Gestational cholecalciferol supplementation reduced atopic eczema prevalence at 12 months although the effect becomes weakened by 24 months
Gestational cholecalciferol supplementation significantly reduces the incidence of atopic eczema in offspring at 12 months although this effect was weakened after 24 and 48 months. This was the main findings of a randomised clinical trial by researchers from Southampton and Oxford, UK.
The prevalence of atopic eczema in children has been estimated to be 15.5% and there is some evidence that supplementing with vitamin D during pregnancy can affect the development of atopic diseases such as asthma and atopic eczema. For example, one study in pregnant women who had high dose gestational cholecalciferol observed a 25% reduced risk of asthma/recurrent wheeze in children at 0 – 3 yrs. In another study, women with vitamin D levels > 75 nmol/l during pregnancy, saw an increased risk of eczema at 9 months and asthma at age 9 years. In contrast, a study in which pregnant women supplemented with either 4000 IU/day or 400 IU/day of vitamin D, found no difference in the incidence of atopic eczema when measured after 3 years. But vitamin D certainly has some role in the management of eczema given the evidence that vitamin D supplementation in children improved winter-related atopic eczema.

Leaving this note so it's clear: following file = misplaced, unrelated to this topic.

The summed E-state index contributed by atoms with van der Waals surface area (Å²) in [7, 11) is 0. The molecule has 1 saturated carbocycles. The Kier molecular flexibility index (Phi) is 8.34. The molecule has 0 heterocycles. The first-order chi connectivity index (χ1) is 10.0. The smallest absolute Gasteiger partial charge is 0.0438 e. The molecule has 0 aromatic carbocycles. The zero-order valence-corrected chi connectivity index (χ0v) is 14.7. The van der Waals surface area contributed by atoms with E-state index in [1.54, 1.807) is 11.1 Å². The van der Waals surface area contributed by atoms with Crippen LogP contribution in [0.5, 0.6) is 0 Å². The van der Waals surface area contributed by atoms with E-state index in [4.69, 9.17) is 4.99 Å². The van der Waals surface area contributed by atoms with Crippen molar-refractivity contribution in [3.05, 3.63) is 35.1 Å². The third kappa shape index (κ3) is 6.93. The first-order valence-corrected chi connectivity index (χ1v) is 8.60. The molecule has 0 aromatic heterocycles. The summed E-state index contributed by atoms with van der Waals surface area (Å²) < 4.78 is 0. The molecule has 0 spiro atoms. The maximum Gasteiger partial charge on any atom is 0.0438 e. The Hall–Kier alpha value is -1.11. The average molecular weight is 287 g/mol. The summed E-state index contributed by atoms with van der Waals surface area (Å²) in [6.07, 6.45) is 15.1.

With some uncertainty over whether gestational cholecalciferol supplementation would affect the development of atopic eczema, for the present study, the researchers set out to test their hypothesis that supplementing with the vitamin during pregnancy, would reduce the incidence of atopic eczema in offspring. As part of the Maternal Vitamin D Osteoporosis (MAVIDOS) Study which was designed to see if the offspring of mothers supplemented with vitamin D in pregnancy had a higher bone mass at birth, women were randomised to receive cholecalciferol 1000 IU/day or matched placebo, from 14 weeks’ gestation until delivery in addition to standard maternity care. For the study, the prevalence of atopic eczema was determined after 12, 24 and 48 months and logistic regression was used to examine the association between the use of gestational cholecalciferol and the development of atopic eczema with the results adjusted for differences in breast feeding.
Gestational cholecalciferol supplements and atopic eczema
The study randomised 703 women to either 1000 IU/day cholecalciferol (352) or placebo with the mean age of women in the cholecalciferol group being 31 years and 31.1 years in the placebo group.
The prevalence of atopic eczema at 12 months was 7.2% compared to 12% in the placebo group, giving an adjusted odds ratio (OR) of 0.55 (95% CI 0.32 – 0.97, P = 0.04). However, at both 24 (OR = 0.76, 95% CI 0.47 – 1.23) and 48 months (OR = 0.75, 95% CI 0.37 – 1.52) the adjusted odds ratios became non-significant.
When stratifying by breast feeding (up to one month vs longer than 1 month), there was a significant reduction in the odds of developing atopic eczema among children breast fed for longer than a month (OR = 0.48, 95% CI 0.24 – 0.93, P = 0.03). Nevertheless, the odds became non-significant at both 24 and 48 months.
The authors concluded that their study provided evidence for a protective effect of gestational cholecalciferol supplementation on the development of atopic eczema and could therefore become a modifiable perinatal factor.
El-Heis S et al. Maternal antenatal vitamin D supplementation and offspring risk of atopic eczema in the first 4 years of life: evidence from a randomised controlled trial Br J Dermatol 2022